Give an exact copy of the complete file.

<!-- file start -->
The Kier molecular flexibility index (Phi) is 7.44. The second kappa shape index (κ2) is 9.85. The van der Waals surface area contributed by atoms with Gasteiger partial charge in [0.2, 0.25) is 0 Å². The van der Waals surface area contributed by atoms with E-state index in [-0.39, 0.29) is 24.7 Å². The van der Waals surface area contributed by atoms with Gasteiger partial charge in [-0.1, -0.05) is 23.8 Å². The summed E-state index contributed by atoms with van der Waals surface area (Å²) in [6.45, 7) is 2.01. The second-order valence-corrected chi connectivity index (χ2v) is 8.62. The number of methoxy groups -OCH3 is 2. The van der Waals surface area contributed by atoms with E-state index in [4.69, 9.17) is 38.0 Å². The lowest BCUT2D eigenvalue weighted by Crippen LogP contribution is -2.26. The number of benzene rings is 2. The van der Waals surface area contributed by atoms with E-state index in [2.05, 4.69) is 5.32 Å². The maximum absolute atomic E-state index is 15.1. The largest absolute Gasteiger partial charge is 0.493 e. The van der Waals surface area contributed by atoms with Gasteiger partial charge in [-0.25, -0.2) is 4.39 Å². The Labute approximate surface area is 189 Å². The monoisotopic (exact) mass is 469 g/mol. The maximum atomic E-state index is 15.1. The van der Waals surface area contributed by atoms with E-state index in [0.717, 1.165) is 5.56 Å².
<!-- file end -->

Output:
The Kier molecular flexibility index (Phi) is 7.44. The second kappa shape index (κ2) is 9.85. The van der Waals surface area contributed by atoms with Gasteiger partial charge in [0.2, 0.25) is 0 Å². The van der Waals surface area contributed by atoms with E-state index in [-0.39, 0.29) is 24.7 Å². The van der Waals surface area contributed by atoms with Gasteiger partial charge in [-0.1, -0.05) is 23.8 Å². The summed E-state index contributed by atoms with van der Waals surface area (Å²) in [6.45, 7) is 2.01. The second-order valence-corrected chi connectivity index (χ2v) is 8.62. The number of methoxy groups -OCH3 is 2. The van der Waals surface area contributed by atoms with E-state index in [4.69, 9.17) is 38.0 Å². The lowest BCUT2D eigenvalue weighted by Crippen LogP contribution is -2.26. The number of benzene rings is 2. The van der Waals surface area contributed by atoms with E-state index in [2.05, 4.69) is 5.32 Å². The maximum absolute atomic E-state index is 15.1. The largest absolute Gasteiger partial charge is 0.493 e. The van der Waals surface area contributed by atoms with Gasteiger partial charge in [-0.25, -0.2) is 4.39 Å². The Labute approximate surface area is 189 Å². The monoisotopic (exact) mass is 469 g/mol. The maximum atomic E-state index is 15.1. The van der Waals surface area contributed by atoms with E-state index in [0.717, 1.165) is 5.56 Å².